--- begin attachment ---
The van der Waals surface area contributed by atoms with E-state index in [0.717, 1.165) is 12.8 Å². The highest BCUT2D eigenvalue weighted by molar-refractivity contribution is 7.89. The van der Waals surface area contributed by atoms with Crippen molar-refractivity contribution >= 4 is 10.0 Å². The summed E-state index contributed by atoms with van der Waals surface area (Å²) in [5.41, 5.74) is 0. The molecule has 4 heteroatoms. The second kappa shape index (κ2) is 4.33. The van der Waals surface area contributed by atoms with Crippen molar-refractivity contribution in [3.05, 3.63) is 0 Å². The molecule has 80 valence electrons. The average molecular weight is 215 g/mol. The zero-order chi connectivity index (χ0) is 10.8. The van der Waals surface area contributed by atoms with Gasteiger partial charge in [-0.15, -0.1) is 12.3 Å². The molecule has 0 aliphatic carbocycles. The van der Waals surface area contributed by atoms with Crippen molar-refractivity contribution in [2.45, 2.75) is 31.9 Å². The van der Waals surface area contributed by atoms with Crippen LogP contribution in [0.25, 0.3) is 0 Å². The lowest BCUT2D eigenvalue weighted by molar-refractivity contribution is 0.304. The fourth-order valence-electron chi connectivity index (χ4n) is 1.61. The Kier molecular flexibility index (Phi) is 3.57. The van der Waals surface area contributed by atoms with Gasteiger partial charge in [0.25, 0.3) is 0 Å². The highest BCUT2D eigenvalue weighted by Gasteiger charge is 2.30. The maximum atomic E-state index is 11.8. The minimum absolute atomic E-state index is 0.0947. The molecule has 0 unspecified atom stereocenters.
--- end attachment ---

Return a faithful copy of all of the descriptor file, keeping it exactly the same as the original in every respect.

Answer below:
The van der Waals surface area contributed by atoms with E-state index in [0.717, 1.165) is 12.8 Å². The highest BCUT2D eigenvalue weighted by molar-refractivity contribution is 7.89. The van der Waals surface area contributed by atoms with Crippen molar-refractivity contribution >= 4 is 10.0 Å². The summed E-state index contributed by atoms with van der Waals surface area (Å²) in [5.41, 5.74) is 0. The molecule has 4 heteroatoms. The second kappa shape index (κ2) is 4.33. The van der Waals surface area contributed by atoms with Crippen molar-refractivity contribution in [3.05, 3.63) is 0 Å². The molecule has 80 valence electrons. The average molecular weight is 215 g/mol. The zero-order chi connectivity index (χ0) is 10.8. The van der Waals surface area contributed by atoms with Gasteiger partial charge in [-0.15, -0.1) is 12.3 Å². The molecule has 0 aliphatic carbocycles. The van der Waals surface area contributed by atoms with Crippen molar-refractivity contribution in [2.45, 2.75) is 31.9 Å². The van der Waals surface area contributed by atoms with Crippen LogP contribution in [0.25, 0.3) is 0 Å². The lowest BCUT2D eigenvalue weighted by molar-refractivity contribution is 0.304. The fourth-order valence-electron chi connectivity index (χ4n) is 1.61. The Kier molecular flexibility index (Phi) is 3.57. The van der Waals surface area contributed by atoms with Gasteiger partial charge in [0.25, 0.3) is 0 Å². The highest BCUT2D eigenvalue weighted by Gasteiger charge is 2.30. The maximum atomic E-state index is 11.8. The minimum absolute atomic E-state index is 0.0947. The molecule has 0 unspecified atom stereocenters.